Some people say a podcast is just a few dudes chatting in the basement. They’re wrong. If you want to grow your following and have a professional-sounding show, you need to invest in audio gear, learn editing techniques, and find ways to improve your audio constantly.
Here we’re going to give you a few easy-to-follow tips to help you achieve that. Podcasting is a lot of fun, and if you follow these steps, anyone can sound like a pro.
1. Get an Intro and an Outro
You should hire someone to record an intro and an outro to your show. An intro sets the mood for your show and gives it a professional edge. Use it to greet your listeners, introduce the hosts, and provide them with a taste of what’s to come.
Your outro is where you thank your sponsors and call for feedback. This gives your listeners an easy way to interact with you and lets them know how to support you professionally.
Both your intro and outro should be short and to the point. People have short attention spans, so if you don’t grab them in the first 5 seconds, they’ll click off before you even finish.
2. Record in Quiet Area of your Home
Many people make the mistake of recording in a noisy, busy area. This will give you background noise that sounds amateurish. The best place to record is in a quiet area. A basement or a spare room works best. You can also record in your car if you can park in a quiet place and the windows are rolled up.
However, the best places to record are soundproof rooms. The best ones are closed-door workplaces like a studio or an office. If you have access to one of those, then all the better.
Set Up the Room for Absorption and Diffusion
You want to set up the room in a way that dampens the noise. If you have soundproofing foam, lay it on the walls and ceiling. You can also use egg crate foam or other materials to absorb the sound if you don’t have any of that. This will ensure that you get a crisp, clean sound when recording.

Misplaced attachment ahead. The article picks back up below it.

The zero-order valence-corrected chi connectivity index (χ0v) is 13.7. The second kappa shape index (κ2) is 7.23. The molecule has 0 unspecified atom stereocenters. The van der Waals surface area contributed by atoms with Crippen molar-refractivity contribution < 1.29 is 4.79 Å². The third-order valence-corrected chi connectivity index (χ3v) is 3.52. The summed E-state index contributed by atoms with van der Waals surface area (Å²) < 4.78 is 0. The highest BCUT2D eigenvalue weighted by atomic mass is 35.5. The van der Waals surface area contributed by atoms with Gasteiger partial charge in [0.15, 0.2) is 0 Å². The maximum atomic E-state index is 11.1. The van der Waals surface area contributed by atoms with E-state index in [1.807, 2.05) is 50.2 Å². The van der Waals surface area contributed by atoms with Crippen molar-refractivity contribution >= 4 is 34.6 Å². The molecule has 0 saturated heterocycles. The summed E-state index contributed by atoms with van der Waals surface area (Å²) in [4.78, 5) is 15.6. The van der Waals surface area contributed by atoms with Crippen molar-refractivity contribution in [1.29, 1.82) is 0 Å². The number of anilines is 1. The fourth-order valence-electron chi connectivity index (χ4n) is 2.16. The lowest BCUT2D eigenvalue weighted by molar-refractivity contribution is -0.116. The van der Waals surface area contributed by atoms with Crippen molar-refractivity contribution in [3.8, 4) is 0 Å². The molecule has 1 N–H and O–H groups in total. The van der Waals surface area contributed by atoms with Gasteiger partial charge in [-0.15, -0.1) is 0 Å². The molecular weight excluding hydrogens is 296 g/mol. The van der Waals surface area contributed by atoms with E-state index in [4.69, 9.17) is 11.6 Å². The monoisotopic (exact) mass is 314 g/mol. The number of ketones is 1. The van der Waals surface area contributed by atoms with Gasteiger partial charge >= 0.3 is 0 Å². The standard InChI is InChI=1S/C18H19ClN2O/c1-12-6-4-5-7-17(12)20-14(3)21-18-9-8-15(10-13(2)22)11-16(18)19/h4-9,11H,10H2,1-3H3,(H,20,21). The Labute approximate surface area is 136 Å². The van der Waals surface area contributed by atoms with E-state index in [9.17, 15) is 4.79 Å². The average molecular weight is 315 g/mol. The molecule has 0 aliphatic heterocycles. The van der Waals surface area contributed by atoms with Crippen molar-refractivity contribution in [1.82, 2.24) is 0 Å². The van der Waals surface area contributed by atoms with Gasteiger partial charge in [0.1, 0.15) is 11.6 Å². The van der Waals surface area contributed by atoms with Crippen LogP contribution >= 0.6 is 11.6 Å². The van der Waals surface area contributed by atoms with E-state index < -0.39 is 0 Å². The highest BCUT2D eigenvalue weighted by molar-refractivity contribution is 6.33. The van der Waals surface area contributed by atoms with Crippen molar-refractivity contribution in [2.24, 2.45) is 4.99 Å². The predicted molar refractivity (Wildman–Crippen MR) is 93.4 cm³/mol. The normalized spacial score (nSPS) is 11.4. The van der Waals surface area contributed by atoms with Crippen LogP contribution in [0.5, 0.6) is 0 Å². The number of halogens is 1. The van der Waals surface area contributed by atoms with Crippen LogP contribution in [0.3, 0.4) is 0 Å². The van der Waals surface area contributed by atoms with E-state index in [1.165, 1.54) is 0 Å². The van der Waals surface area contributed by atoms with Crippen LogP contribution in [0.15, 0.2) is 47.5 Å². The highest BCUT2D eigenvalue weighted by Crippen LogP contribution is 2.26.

If you want to kill two birds with one stone, get some acoustic fabric panels and hang them on the walls in your studio. The fabric panels are soundproof and also spread the sound out evenly.
3. Quote Reputable Sources
No one likes a show that has a shallow or misinformed opinion. If you want to sound professional, quote reputable sources and give your listeners the facts. You can use Wikipedia as a great place to find information. You can also get ideas from major news outlets and organizations like the CDC, AHA, etc.
Don’t just copy and paste verbatim from Wikipedia. Instead, make sure to paraphrase and use your own words. Quoting sources is a great way to give yourself credibility in your listeners’ eyes.
The purpose of the quotes is to support your claim. If you provide a good source, your listeners will be more likely to trust you and accept what you say. It’s all about building trust with your listeners. You can’t do that without providing reputable sources.
4. Adjust Your Tone
You should always try to sound professional. If you want to sound like a journalist, use a neutral tone of voice. If you want to sound conversational, use an informal tone. If you’re interviewing someone, use a formal tone. If you’re reading over a script, it’s good to go back and forth between informal and formal.
You don’t want to sound like you’re delivering your script from memory. Your listeners need to feel like they’re having a conversation with you. This is one of the reasons why many people get into podcasting. They want to meet new people and learn about new things. Having a standard, neutral tone will help you do that.
The tone you use is also a considerable part of your show’s flow. If you’re talking about technology and you’re using an informal tone, it might lead your listeners to believe that you think technology is a joke. This will annoy them, and they’ll tune out.
Warm-up your Voice
It’s also essential to warm up your voice before recording. Do vocal exercises like humming or singing a song to find your “forehead voice.” This is the best tone for podcasting. You don’t want to sound too high, and you don’t want to sound too low.